April 13, 2014

On March 31, 2014, the USCIS approved two waiver applications filed by Cella & Associates, LLC on behalf of the client who was deported in 2012 and thereby separated from her U.S. citizen husband and five children. 

The client first came to the United States in 1986 pursuing the American Dream and has built her personal and professional life in this country. She has a loving family, attained degree and received a professional license. After being deported, the U.S. embassy denied her immigrant visa on the grounds of her unlawful presence, alleged fraud and misrepresentation, and client’s previous removal order.  In or about June 2013, Cella & Associates, LLC filed two applications (I-601 and I-212) for a waiver of said grounds of inadmissibility based on the hardship to client’s U.S. citizen husband, as well as other equities.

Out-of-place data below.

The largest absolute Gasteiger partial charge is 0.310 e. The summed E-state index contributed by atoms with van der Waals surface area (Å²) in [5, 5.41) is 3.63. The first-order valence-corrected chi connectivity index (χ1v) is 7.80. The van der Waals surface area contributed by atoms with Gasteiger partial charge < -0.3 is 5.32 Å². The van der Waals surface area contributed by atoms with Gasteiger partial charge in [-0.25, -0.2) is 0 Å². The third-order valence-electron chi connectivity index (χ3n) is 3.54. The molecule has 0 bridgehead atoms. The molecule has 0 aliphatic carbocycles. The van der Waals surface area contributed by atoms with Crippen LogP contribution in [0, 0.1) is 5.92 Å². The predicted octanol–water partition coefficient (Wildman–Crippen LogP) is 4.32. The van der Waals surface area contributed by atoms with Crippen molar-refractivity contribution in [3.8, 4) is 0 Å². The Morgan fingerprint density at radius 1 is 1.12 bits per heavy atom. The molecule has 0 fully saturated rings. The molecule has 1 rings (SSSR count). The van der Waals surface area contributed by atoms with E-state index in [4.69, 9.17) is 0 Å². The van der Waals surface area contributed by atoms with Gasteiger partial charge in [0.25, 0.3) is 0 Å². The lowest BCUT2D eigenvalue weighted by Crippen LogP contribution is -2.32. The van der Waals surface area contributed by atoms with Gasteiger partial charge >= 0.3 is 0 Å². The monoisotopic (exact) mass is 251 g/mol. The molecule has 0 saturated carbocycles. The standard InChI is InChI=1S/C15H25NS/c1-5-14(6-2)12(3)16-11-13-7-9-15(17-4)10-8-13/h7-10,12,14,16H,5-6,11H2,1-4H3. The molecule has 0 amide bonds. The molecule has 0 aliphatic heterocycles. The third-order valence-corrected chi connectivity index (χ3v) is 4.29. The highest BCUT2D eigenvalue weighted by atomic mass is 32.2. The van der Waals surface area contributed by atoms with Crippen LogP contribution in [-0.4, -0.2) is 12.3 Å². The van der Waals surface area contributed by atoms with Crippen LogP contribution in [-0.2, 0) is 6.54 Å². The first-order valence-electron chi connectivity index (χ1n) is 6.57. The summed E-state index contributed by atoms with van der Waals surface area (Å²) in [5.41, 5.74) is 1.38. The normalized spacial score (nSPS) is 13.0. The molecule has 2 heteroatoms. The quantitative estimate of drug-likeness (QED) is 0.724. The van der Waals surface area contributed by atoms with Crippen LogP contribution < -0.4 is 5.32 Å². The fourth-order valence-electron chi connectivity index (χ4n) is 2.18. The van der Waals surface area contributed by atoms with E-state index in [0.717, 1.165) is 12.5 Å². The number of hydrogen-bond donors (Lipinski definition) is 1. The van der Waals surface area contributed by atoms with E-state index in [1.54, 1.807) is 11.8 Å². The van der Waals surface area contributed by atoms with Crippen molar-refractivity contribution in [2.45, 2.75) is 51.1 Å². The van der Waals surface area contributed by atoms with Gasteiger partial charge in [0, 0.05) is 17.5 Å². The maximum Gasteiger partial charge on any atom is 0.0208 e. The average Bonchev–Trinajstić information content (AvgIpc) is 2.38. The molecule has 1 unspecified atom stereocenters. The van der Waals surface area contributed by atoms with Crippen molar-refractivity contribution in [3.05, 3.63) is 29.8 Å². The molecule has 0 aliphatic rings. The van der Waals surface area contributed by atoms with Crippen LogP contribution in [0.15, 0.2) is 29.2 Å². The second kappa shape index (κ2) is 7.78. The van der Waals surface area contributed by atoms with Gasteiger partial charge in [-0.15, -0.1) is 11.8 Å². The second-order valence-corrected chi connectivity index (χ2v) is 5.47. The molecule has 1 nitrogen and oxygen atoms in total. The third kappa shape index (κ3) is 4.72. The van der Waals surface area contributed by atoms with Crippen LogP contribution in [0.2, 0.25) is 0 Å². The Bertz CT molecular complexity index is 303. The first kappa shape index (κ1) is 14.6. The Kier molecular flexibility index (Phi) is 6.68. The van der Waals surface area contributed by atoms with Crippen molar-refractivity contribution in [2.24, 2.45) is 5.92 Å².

Section 212 of the Immigration and Nationality Act (“INA”) provides for a waiver of certain grounds of inadmissibility, if being inadmissible to the United States would result in “extreme hardship” to a U.S. citizen, or, in some cases, lawful permanent resident spouse, parent, or child of such person. While the concept of “extreme hardship” is not statutorily defined in the immigration law, it is generally considered to be more than the hardship typically resulting from a family separation or relocation to a different country. The hardship related to qualifying relative’s physical or mental health conditions, personal and financial affairs could be taken into account. Cella & Associates, LLC has a track record of successful applications for a waiver of grounds of inadmissibility for clients who were denied adjustment of status in the United States, as well as for those clients whose applications for an immigrant visa were denied abroad.

As of the date of this writing, our client in Belize awaits her interview at the U.S. embassy where she should be issued an immigrant visa, so that she could return to her family in the United States as a lawful permanent resident.

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